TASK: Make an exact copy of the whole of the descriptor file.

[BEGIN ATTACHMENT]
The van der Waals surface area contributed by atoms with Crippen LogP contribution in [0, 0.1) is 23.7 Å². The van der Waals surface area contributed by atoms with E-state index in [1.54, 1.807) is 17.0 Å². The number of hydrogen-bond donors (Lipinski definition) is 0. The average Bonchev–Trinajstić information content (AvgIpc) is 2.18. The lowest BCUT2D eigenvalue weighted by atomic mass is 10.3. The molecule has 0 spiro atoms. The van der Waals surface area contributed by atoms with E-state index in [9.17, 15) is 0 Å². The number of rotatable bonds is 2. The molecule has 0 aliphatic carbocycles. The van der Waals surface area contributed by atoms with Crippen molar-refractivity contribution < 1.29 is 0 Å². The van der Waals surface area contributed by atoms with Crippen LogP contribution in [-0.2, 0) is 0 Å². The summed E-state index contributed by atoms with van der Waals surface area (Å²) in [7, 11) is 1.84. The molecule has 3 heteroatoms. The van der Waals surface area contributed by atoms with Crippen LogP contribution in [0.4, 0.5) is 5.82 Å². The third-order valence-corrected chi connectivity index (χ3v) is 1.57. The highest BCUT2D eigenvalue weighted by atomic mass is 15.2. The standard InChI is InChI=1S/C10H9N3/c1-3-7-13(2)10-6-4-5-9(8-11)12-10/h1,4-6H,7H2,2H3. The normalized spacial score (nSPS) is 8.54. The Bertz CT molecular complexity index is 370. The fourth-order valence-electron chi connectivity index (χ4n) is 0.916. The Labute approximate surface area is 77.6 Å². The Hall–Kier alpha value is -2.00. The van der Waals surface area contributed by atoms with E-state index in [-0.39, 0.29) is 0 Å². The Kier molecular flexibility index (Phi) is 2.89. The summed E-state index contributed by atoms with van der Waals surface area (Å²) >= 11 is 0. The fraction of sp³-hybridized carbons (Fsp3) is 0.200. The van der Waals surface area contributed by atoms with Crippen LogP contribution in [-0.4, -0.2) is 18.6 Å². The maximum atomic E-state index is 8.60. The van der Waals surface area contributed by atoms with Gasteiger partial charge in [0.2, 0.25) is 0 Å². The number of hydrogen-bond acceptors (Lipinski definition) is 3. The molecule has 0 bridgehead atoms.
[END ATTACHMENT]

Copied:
The van der Waals surface area contributed by atoms with Crippen LogP contribution in [0, 0.1) is 23.7 Å². The van der Waals surface area contributed by atoms with E-state index in [1.54, 1.807) is 17.0 Å². The number of hydrogen-bond donors (Lipinski definition) is 0. The average Bonchev–Trinajstić information content (AvgIpc) is 2.18. The lowest BCUT2D eigenvalue weighted by atomic mass is 10.3. The molecule has 0 spiro atoms. The van der Waals surface area contributed by atoms with E-state index in [9.17, 15) is 0 Å². The number of rotatable bonds is 2. The molecule has 0 aliphatic carbocycles. The van der Waals surface area contributed by atoms with Crippen molar-refractivity contribution < 1.29 is 0 Å². The van der Waals surface area contributed by atoms with Crippen LogP contribution in [-0.2, 0) is 0 Å². The summed E-state index contributed by atoms with van der Waals surface area (Å²) in [7, 11) is 1.84. The molecule has 3 heteroatoms. The van der Waals surface area contributed by atoms with Crippen LogP contribution in [0.4, 0.5) is 5.82 Å². The third-order valence-corrected chi connectivity index (χ3v) is 1.57. The highest BCUT2D eigenvalue weighted by atomic mass is 15.2. The standard InChI is InChI=1S/C10H9N3/c1-3-7-13(2)10-6-4-5-9(8-11)12-10/h1,4-6H,7H2,2H3. The normalized spacial score (nSPS) is 8.54. The Bertz CT molecular complexity index is 370. The fourth-order valence-electron chi connectivity index (χ4n) is 0.916. The Labute approximate surface area is 77.6 Å². The Hall–Kier alpha value is -2.00. The van der Waals surface area contributed by atoms with E-state index in [-0.39, 0.29) is 0 Å². The Kier molecular flexibility index (Phi) is 2.89. The summed E-state index contributed by atoms with van der Waals surface area (Å²) >= 11 is 0. The fraction of sp³-hybridized carbons (Fsp3) is 0.200. The van der Waals surface area contributed by atoms with Crippen LogP contribution in [-0.4, -0.2) is 18.6 Å². The maximum atomic E-state index is 8.60. The van der Waals surface area contributed by atoms with Gasteiger partial charge in [0.2, 0.25) is 0 Å². The number of hydrogen-bond acceptors (Lipinski definition) is 3. The molecule has 0 bridgehead atoms.